Restrictions eased but caution required


Jamie Glaum was one of the first skaters to enjoy the easing of restrictions at the Rosebud skatepark. Picture: Gary Sissons

IT seemed as though the Mornington Peninsula became active again last Tuesday with the state government further easing COVID-19 restrictions.

Playgrounds, skate parks, outdoor gym equipment and park equipment, such as furniture and barbecues, were reopened for up to 10 people, with the number expanding to 20 from 11.59pm on Sunday.

Libraries, youth centres and other community facilities were given the go ahead to open with 20 people in a single area that complies with social distancing rules; men’s sheds and arts and crafts classes can resume; entertainment and cultural venues, such as galleries, museums, drive-in cinemas and historic sites can open, and swimming pools can open with up to 20 people and extra safety requirements in place.

Community sporting activities are also be permitted with up to 20 people in undivided spaces, provided the sport is outdoors, non-competitive, non-contact, and people are able to play 1.5 metres apart.

The mayor Cr Sam Hearn said the easing of restrictions was a sign of “slowly and cautiously heading in the right direction”.

“If we stay the course and do the right thing, there’ll be more announcements on 22 June that will see a further easing of restrictions – something we’re all looking forward to.”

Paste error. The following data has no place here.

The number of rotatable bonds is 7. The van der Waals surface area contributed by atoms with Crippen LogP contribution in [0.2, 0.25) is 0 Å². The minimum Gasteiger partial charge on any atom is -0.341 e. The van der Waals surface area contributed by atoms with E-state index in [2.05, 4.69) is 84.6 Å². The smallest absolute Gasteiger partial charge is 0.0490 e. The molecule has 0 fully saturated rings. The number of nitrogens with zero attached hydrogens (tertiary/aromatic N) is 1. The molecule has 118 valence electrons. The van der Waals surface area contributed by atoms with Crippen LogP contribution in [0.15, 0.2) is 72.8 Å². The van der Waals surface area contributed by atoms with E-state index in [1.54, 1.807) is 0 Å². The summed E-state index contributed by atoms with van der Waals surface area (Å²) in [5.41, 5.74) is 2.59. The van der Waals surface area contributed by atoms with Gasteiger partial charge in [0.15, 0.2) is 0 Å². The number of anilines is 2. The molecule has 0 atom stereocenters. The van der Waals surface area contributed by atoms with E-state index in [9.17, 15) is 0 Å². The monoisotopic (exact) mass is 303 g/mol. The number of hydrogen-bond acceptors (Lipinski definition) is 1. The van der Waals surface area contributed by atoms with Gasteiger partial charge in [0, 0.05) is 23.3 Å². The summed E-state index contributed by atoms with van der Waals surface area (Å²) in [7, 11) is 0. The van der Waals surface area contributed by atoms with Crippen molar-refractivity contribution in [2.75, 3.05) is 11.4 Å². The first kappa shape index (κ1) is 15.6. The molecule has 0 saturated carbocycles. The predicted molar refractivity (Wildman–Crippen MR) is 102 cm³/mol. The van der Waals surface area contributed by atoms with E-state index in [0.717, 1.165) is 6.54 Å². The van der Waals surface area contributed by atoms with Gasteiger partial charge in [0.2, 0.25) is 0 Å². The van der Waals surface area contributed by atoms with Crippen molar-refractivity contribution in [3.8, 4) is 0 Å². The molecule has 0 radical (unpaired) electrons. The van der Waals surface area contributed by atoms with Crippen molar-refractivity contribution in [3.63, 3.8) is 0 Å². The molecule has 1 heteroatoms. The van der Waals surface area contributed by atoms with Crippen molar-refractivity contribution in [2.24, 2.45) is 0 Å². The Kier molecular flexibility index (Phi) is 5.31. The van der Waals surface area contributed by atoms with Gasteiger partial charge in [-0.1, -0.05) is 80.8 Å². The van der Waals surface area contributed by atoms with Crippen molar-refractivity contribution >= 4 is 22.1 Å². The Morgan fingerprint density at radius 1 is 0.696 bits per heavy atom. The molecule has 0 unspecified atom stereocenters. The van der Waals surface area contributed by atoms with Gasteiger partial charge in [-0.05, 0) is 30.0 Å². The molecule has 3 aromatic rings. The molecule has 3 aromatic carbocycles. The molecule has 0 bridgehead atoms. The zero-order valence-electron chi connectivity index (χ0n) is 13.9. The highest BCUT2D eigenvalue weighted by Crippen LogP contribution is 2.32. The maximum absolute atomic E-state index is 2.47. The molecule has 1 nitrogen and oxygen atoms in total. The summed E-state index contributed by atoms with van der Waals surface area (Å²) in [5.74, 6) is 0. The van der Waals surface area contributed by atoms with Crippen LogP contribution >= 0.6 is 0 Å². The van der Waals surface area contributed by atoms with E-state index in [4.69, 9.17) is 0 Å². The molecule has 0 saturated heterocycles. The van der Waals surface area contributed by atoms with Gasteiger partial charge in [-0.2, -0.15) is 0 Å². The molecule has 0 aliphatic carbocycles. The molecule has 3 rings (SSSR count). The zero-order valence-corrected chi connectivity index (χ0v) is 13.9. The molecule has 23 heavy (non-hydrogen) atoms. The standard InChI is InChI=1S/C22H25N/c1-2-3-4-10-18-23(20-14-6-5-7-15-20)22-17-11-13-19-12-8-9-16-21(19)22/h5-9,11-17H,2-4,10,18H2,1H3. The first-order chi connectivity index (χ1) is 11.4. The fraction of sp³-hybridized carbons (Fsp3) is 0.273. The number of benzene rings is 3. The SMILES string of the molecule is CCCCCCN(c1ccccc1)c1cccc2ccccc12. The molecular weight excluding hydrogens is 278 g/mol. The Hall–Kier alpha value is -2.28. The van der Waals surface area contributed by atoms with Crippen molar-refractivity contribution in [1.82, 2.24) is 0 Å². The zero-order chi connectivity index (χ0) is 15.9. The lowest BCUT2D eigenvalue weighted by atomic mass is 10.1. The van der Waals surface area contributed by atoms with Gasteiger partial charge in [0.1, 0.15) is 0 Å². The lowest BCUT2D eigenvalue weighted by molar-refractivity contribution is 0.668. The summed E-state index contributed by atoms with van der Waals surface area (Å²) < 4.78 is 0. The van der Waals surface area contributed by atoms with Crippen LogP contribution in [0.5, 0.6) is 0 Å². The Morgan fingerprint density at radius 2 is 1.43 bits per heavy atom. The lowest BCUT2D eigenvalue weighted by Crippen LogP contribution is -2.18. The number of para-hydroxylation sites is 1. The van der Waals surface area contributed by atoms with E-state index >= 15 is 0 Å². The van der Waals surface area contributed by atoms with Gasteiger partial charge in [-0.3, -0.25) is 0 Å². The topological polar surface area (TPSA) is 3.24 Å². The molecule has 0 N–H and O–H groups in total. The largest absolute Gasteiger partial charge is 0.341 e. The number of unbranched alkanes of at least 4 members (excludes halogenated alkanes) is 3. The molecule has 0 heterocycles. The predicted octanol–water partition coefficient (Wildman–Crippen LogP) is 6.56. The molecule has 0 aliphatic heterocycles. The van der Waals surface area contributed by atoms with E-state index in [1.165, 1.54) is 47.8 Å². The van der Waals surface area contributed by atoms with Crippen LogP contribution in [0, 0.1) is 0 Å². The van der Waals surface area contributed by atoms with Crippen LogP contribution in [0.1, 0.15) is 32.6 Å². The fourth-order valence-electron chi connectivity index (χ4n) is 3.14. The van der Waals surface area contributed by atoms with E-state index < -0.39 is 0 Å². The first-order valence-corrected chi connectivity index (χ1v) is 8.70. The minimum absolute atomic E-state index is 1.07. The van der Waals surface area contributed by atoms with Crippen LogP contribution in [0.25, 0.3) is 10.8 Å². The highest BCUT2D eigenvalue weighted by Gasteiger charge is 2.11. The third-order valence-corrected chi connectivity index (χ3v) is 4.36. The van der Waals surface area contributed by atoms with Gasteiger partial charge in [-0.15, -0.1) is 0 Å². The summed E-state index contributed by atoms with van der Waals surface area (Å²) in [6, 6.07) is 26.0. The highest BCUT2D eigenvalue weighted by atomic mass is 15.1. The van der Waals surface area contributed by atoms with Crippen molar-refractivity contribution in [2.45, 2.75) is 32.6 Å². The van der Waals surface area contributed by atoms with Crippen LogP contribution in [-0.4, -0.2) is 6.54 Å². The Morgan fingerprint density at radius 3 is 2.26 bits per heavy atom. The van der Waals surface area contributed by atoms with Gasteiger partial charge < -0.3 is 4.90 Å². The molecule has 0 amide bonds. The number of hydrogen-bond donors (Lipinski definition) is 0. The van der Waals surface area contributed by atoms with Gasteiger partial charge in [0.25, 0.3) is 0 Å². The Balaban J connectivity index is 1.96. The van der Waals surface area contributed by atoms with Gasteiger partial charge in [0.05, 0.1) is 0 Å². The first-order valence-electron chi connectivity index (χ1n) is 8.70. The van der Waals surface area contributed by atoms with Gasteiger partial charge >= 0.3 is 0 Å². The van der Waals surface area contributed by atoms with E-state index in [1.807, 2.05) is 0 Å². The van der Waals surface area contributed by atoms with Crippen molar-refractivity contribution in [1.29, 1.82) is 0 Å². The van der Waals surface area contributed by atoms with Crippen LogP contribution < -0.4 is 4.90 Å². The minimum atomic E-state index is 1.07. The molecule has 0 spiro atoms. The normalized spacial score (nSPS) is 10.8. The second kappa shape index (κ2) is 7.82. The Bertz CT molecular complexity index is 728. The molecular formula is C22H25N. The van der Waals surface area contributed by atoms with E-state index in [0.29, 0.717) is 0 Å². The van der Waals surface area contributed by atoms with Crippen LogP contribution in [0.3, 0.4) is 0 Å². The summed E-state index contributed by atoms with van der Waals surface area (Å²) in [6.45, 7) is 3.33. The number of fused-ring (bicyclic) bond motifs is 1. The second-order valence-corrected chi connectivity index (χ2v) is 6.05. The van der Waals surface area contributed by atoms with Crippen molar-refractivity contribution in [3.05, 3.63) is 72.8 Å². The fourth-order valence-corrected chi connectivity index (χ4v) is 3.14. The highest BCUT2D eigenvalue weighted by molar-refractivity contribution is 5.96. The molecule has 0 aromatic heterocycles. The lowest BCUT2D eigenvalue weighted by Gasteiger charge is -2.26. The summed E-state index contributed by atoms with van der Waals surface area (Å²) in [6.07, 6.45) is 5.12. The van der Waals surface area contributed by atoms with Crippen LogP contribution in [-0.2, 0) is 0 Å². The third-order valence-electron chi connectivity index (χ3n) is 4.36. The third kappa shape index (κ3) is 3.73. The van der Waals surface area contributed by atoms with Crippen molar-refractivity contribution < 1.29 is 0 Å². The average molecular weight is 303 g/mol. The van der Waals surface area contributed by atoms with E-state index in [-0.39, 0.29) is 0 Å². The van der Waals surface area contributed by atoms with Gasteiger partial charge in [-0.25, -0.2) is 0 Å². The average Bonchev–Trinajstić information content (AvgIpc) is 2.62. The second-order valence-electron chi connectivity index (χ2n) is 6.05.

The gradual easing of restrictions was encouraging for local businesses and, in particular, the tourism and hospitality sectors.

“In the meantime, I remind everyone that we still need to remain vigilant and cautious and to observe the social distancing rules and practice good hygiene.”

In other signs of easing, non-food and drink market stalls can open, and overnight stays can resume at private houses and in tourist accommodation.

Campgrounds and caravan parks can open but with communal facilities closed. The shire camping season is proposed to reopen in October.

Up to 20 people are allowed at weddings plus the celebrant and couple; up to 50 are allowed at funerals, plus those conducting the ceremony, and up to 20 are allowed at religious ceremonies, plus those performing the service.

Outdoor gatherings can have 20 people and 20 people can be inside a home which, for a family of four, means 16 visitors.

Those able to work from home must keep working from home until at least the end of June. Details:

First published in the Southern Peninsula News – 2 June 2020


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